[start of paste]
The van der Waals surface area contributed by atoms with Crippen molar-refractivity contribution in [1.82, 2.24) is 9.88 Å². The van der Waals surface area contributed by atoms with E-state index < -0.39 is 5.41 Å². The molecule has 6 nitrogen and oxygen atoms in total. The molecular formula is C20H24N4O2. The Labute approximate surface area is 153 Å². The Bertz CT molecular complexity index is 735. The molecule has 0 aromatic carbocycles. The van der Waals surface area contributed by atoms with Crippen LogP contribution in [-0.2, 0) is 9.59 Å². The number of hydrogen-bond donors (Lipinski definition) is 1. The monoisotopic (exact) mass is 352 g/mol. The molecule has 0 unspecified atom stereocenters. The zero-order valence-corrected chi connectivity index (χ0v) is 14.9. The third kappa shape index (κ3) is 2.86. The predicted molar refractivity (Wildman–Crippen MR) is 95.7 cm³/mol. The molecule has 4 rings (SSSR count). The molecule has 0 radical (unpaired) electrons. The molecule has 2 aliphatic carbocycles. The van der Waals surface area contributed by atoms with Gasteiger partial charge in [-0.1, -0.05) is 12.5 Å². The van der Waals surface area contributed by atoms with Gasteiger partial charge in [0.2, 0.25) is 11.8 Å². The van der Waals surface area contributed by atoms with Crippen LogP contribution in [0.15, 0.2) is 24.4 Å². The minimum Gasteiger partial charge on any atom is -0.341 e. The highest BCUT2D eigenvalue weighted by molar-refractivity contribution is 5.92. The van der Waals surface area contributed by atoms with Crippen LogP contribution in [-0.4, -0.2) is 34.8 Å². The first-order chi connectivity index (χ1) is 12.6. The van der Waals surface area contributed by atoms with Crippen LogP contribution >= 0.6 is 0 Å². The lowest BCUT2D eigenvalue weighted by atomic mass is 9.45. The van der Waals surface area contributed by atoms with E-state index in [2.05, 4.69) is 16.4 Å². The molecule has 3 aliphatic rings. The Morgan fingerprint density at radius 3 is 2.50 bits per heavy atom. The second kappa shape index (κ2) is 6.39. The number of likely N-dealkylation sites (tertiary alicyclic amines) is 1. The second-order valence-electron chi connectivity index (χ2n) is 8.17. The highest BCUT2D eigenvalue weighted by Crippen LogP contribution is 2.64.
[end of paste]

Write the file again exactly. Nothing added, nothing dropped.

The van der Waals surface area contributed by atoms with Crippen molar-refractivity contribution in [1.82, 2.24) is 9.88 Å². The van der Waals surface area contributed by atoms with E-state index < -0.39 is 5.41 Å². The molecule has 6 nitrogen and oxygen atoms in total. The molecular formula is C20H24N4O2. The Labute approximate surface area is 153 Å². The Bertz CT molecular complexity index is 735. The molecule has 0 aromatic carbocycles. The van der Waals surface area contributed by atoms with Crippen LogP contribution in [-0.2, 0) is 9.59 Å². The number of hydrogen-bond donors (Lipinski definition) is 1. The monoisotopic (exact) mass is 352 g/mol. The molecule has 0 unspecified atom stereocenters. The zero-order valence-corrected chi connectivity index (χ0v) is 14.9. The third kappa shape index (κ3) is 2.86. The predicted molar refractivity (Wildman–Crippen MR) is 95.7 cm³/mol. The molecule has 4 rings (SSSR count). The molecule has 0 radical (unpaired) electrons. The molecule has 2 aliphatic carbocycles. The van der Waals surface area contributed by atoms with Gasteiger partial charge in [-0.1, -0.05) is 12.5 Å². The van der Waals surface area contributed by atoms with Gasteiger partial charge in [0.2, 0.25) is 11.8 Å². The van der Waals surface area contributed by atoms with Crippen LogP contribution in [0.15, 0.2) is 24.4 Å². The minimum Gasteiger partial charge on any atom is -0.341 e. The highest BCUT2D eigenvalue weighted by molar-refractivity contribution is 5.92. The van der Waals surface area contributed by atoms with Crippen LogP contribution in [-0.4, -0.2) is 34.8 Å². The first-order chi connectivity index (χ1) is 12.6. The van der Waals surface area contributed by atoms with Crippen LogP contribution >= 0.6 is 0 Å². The lowest BCUT2D eigenvalue weighted by atomic mass is 9.45. The van der Waals surface area contributed by atoms with E-state index in [2.05, 4.69) is 16.4 Å². The molecule has 3 aliphatic rings. The Morgan fingerprint density at radius 3 is 2.50 bits per heavy atom. The second kappa shape index (κ2) is 6.39. The number of likely N-dealkylation sites (tertiary alicyclic amines) is 1. The second-order valence-electron chi connectivity index (χ2n) is 8.17. The highest BCUT2D eigenvalue weighted by Crippen LogP contribution is 2.64.